Brooklyn, one building at a time.
Name: New England Congregational Church, now Iglesia Penecostal La Luz del Mundo (Light of the World Church)
Address: 179 South 9th Street
Cross Streets: Driggs and Roebling Streets
Year Built: 1852-1853. Interior rebuilt 1893-94
Architectural Style: Italianate
Architect: Thomas Little. John Snook was the architect for the interior rebuilding after the 1893 fire
Other works by architect: Commercial architect in Manhattan, notably a row of cast iron faced buildings on Duane Street, now demolished. Also had a role in the building of the Tweed Courthouse
Landmarked: Yes, individual landmark (1979)
The story: When New England’s merchants came to Brooklyn to make their fortunes, beginning in the early decades of the 19th century, they brought their Congregational Church traditions with them. We usually associate white clapboard churches with tall spires to those determined Calvinists, like the South Bushwick Reformed Church, on Bushwick Avenue, on so it comes as a bit of a surprise when a Congregational church goes brownstone. But Congregationalists were nothing but practical, and when in Brooklyn, it makes sense to use the materials de jour. Williamsburg was a separate town from Brooklyn in the 1840s, when the first Congregationalist Church was founded there in 1843. Over the next ten years, the town tripled in size and population, and incorporated as a city in 1852, only to be absorbed by the City of Brooklyn, just three years later.
Over in Brooklyn Heights, Henry Ward Beecher was well on his way to become the most famous Congregationalist preacher in the history of the faith. His Plymouth Church, established in 1847, was filled to capacity, as he thundered his rage against the institution of slavery. He also preached a new, more liberal kind of Congregationalism, which emphasized a more personal relationship with God. This more approachable Christianity appealed to people, and Congregational Churches began springing up in neighborhoods across Brooklyn. Some neighborhoods had more than one church, there were so many people joining. And so it was in Williamsburg. They even had their own Beecher.
The New England Congregational Church was established in 1851, by a group of people meeting in a private home on N.4th Street. Their minister was Thomas K. Beecher, the next to the youngest of the Beecher clan of thirteen children. Lyman Beecher, his father, was a famous New England preacher, and his sons, Henry, Charles, Edward, and then Thomas, all followed him into the ministry. Thomas also shared his brother’s belief in a more personal faith, and was close to his brother throughout his stay in Brooklyn. Thomas K. Beecher only stayed at his church in Williamsburg for three years, but in those short years, he oversaw the building of this church, and its establishment as one of the most important churches in Williamsburg.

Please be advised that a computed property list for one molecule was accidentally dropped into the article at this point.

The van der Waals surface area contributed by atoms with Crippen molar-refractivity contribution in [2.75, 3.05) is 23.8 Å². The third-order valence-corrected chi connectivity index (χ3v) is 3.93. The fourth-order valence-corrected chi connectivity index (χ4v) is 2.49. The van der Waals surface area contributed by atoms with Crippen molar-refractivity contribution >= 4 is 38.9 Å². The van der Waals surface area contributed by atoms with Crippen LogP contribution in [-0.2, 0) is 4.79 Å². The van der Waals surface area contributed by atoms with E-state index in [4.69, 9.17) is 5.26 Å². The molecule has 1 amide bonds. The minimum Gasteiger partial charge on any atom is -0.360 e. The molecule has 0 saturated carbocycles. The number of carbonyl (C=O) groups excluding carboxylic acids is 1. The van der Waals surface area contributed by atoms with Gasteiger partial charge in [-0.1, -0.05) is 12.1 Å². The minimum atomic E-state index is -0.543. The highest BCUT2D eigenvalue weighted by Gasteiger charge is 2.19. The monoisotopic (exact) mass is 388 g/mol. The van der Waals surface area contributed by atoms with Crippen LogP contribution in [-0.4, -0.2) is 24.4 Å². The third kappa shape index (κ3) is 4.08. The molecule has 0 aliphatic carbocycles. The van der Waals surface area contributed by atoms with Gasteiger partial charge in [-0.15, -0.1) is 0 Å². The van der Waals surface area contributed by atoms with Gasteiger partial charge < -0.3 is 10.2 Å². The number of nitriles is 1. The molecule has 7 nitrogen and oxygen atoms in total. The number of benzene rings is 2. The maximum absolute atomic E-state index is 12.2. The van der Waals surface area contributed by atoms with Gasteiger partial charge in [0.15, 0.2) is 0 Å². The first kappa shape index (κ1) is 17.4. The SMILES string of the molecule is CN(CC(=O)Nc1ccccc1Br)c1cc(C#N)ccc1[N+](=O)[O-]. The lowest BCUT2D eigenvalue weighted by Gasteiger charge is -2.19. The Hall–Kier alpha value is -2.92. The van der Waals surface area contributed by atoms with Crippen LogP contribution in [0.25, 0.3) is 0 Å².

The building was begun in 1852, and was designed by Thomas Little, a Manhattan architect whose works were primarily commercial buildings in Lower Manhattan. Most of his buildings are long gone, including a particularly fine group of cast iron faced commercial buildings on Duane Street. Little was a member of the New York City Board of Supervisors, and is credited with some of the design of the Tweed Courthouse, that monument to Tammany Hall, although modern scholars don’t give him much input. Records of the New England Congregational Church show that they knew what they wanted, and gave Little a sketch to work from, a budget, and let him loose to build one of his only remaining buildings.
Little delivered. The church is a handsome brownstone faced structure, enclosed by buildings on both sides. It fits nicely and unobtrusively on the block that once held only brownstone row houses, until you get closer, and there it is, making you wonder why you didn’t know it was there, as it is quite impressive. That was just the impression the congregation wanted. The church, like one’s faith, blends into the community, until it needs to be revealed. The cornice line of the church matches the height of the brownstones around it, and the Italianate entryways do as well. Little also utilized his experience with cast iron buildings, and gave the church large brackets and other architectural elements that mimic brownstone, but are in fact, lightweight pressed metal.
In many ways, this church was very similar to Henry Ward Beecher’s Plymouth Church, which set the bar for Congregational Churches that followed it. The Beecher brothers were close, and Henry Beecher was on hand to give a rousing speech when the cornerstone was laid. Inside, it was an auditorium church, like Plymouth, with as many seats as possible, all oriented towards the pulpit. Many years later, in 1893, the interior was destroyed in a fire. The church hired John B. Snook as the architect to rebuild the interior. He is best known for his Manhattan work, as well, but also built row houses in Brooklyn’s Bedford neighborhood.
In 1900, the New England Congregational Church merged with the nearby Lee Avenue Congregational Church, and the building was sold to the Immanuel Evangelical Lutheran Church. They held onto it until 1955, when it was sold to the Iglesia Penecostal La Luz del Mundo, an Assemblies of God Pentecostal Church. They, in turn, have been good stewards of the building, and have undertaken many repairs and restoration projects, keeping the church in fine shape. GMAP